However, when it comes to the front lines of the construction industry, only 1 in every 100 employees in the field are women. However, the Smart Asset study found that the number of women with the title construction manager increased by 101% between 2015 and 2019. This makes it the third fastest-growing job for women overall.
According to Randstad, women in construction management roles increased by 9% in the UK between 2018 and 2020.
Although men hold most leadership roles, there’s evidence that having women in leadership roles can have a beneficial impact on any company. Though women own only around 13% of construction firms in the U.S., 9% of these firms achieved revenue of over $500,000 or more.
Such statistics prove the point that women in leadership roles can have a significant impact on the profitability of any construction business. In fact, 4% of all new construction firms were female-owned in 2018.
Changing Gender Pay Gap
Prior to the pandemic, there was much buzz in the U.S. about construction—not only being a higher paying field for women—but one with a smaller gender pay gap. Much was made of the fact that women in construction were earning about 95 cents or 72 pence for every dollar a man earned—compared to the average 80 cents or 61 pence for every dollar a woman earns in other industries.
Much cited was a 2017 statistic showing the average weekly earnings for women in construction was $841 or £640 compared to $873 or £665 for men.
However, in 2021, women in construction earned just 79.3% of their male counterparts—compared to 83% from all other occupations. Specifically, male construction managers earned on average $1,548 weekly compared to $1,165 weekly for female construction managers in 2021.
This is also the case in Australia, where women working full-time in construction earned $1,575 a week while male workers earned $1,837 weekly, according to the federal government’s Workplace Gender Equality Agency in 2021.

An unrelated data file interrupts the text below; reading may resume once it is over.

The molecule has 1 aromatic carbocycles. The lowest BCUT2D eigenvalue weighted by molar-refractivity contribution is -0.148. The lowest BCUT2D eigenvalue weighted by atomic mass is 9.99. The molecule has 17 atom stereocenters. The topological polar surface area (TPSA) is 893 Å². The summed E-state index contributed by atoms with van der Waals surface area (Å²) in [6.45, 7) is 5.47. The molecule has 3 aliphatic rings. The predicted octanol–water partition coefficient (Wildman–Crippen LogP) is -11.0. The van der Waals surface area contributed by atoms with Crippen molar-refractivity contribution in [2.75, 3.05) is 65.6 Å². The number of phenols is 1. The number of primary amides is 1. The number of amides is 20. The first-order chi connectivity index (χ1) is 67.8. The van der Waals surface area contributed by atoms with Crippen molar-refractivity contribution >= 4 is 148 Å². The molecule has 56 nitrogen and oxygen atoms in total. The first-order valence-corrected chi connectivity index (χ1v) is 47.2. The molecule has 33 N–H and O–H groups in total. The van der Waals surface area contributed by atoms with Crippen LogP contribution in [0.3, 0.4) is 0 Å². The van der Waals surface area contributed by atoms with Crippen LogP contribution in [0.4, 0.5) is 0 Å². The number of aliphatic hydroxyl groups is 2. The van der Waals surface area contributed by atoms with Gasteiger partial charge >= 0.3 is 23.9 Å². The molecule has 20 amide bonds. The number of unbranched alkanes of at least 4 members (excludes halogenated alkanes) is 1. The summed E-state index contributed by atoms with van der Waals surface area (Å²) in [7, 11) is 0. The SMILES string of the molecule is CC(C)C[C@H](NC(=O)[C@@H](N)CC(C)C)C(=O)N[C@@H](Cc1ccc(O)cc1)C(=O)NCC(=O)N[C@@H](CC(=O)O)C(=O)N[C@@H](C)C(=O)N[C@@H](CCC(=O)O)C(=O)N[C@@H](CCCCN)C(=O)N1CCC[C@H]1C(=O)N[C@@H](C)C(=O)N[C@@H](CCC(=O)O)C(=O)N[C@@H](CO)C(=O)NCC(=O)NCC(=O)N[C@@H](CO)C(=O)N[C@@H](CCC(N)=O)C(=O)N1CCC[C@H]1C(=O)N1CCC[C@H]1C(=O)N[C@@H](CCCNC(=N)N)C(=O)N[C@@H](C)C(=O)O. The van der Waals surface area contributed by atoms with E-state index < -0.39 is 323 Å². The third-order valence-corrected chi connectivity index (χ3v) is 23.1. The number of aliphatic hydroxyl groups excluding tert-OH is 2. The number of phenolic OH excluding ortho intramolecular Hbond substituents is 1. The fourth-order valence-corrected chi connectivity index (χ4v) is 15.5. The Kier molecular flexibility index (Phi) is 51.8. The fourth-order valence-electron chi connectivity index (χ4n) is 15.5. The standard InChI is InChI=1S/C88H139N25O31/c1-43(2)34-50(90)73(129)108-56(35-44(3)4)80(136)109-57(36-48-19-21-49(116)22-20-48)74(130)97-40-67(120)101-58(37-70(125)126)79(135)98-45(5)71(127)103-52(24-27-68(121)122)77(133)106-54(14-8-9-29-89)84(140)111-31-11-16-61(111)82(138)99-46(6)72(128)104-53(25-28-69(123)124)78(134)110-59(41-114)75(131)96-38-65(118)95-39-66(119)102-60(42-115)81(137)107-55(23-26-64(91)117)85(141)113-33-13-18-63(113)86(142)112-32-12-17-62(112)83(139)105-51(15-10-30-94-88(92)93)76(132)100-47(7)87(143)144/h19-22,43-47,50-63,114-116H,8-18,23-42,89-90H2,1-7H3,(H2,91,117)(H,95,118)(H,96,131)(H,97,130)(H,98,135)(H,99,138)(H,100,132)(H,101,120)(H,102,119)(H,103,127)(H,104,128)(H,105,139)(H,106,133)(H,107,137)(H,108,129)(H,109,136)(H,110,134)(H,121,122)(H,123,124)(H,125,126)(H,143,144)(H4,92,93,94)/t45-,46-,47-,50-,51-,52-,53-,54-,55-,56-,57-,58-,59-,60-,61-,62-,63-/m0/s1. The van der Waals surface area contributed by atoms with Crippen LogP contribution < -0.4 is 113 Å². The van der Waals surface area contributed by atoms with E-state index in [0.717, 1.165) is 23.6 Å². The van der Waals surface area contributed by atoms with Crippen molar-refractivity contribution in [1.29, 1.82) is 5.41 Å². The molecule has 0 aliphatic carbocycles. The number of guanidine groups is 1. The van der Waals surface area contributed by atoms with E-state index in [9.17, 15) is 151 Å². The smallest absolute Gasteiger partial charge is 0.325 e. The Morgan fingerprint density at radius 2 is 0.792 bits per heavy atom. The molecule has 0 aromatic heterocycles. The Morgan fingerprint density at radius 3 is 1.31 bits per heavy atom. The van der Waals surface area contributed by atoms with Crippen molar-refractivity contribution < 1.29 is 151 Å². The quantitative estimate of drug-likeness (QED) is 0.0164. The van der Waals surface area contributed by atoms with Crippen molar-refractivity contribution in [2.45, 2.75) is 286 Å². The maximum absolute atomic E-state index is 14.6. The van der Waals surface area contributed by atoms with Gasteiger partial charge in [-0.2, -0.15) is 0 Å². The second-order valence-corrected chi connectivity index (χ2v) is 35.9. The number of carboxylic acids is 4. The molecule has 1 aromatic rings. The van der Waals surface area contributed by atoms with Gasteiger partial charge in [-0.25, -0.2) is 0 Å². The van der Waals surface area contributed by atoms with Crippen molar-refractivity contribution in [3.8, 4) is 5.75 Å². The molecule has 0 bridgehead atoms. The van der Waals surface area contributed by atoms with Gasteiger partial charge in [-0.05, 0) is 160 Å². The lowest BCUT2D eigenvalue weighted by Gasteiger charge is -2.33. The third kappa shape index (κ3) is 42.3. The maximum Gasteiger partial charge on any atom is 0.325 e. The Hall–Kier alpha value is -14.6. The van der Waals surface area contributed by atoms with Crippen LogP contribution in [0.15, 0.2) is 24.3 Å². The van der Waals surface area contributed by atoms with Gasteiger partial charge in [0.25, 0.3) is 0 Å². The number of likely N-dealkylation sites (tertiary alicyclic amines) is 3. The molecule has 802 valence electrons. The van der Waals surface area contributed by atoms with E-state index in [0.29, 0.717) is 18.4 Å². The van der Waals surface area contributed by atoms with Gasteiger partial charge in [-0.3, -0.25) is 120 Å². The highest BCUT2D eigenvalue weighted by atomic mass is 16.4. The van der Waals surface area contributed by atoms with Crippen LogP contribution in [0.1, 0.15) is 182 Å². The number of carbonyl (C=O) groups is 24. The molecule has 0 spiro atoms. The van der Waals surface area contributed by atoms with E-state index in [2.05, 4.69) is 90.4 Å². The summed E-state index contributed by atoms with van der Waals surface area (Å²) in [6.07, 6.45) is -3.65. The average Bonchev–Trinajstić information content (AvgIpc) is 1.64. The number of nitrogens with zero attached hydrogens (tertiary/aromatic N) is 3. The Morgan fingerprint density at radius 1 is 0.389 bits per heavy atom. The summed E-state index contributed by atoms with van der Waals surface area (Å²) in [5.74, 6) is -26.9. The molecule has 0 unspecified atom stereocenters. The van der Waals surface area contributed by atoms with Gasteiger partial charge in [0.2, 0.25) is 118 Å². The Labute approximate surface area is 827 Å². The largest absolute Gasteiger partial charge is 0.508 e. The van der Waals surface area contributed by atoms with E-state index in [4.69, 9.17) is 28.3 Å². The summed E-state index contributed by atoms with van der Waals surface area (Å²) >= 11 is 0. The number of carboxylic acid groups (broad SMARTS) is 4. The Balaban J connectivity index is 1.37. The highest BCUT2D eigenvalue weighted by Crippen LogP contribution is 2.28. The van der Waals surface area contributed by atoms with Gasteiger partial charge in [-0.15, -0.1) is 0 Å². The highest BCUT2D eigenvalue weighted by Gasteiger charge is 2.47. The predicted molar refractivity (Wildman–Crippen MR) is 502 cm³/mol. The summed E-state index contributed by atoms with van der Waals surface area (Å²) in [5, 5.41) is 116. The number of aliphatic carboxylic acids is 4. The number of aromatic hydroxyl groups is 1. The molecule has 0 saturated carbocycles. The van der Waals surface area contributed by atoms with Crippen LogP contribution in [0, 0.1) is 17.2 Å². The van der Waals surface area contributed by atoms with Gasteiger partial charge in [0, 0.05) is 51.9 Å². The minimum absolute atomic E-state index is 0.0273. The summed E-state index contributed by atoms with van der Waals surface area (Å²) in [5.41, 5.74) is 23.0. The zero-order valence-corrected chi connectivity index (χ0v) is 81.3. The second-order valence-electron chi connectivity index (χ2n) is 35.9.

Tech Roles in High Demand
No doubt, women encounter many obstacles breaking into the construction industry as it is traditionally a male-dominated field. But hiring more women may just be the key to helping the construction industry resolve both its productivity and profitability.
For example, a McKinsey study showed that companies that ranked in the top quartile of executive-board diversity were 35% more likely to financially outperform their competition.
One area of construction that holds great promise for women is technology, where gender is much less of an issue.
New roles related to innovation and virtual design like chief technology officer, chief innovation officer, and construction technologist, are shattering gender stereotypes. With more and more niche technology-focused roles in the construction industry, more opportunities will become available for women.
Want to learn more about how tech is transforming the construction industry? Discover more here.
4 minute read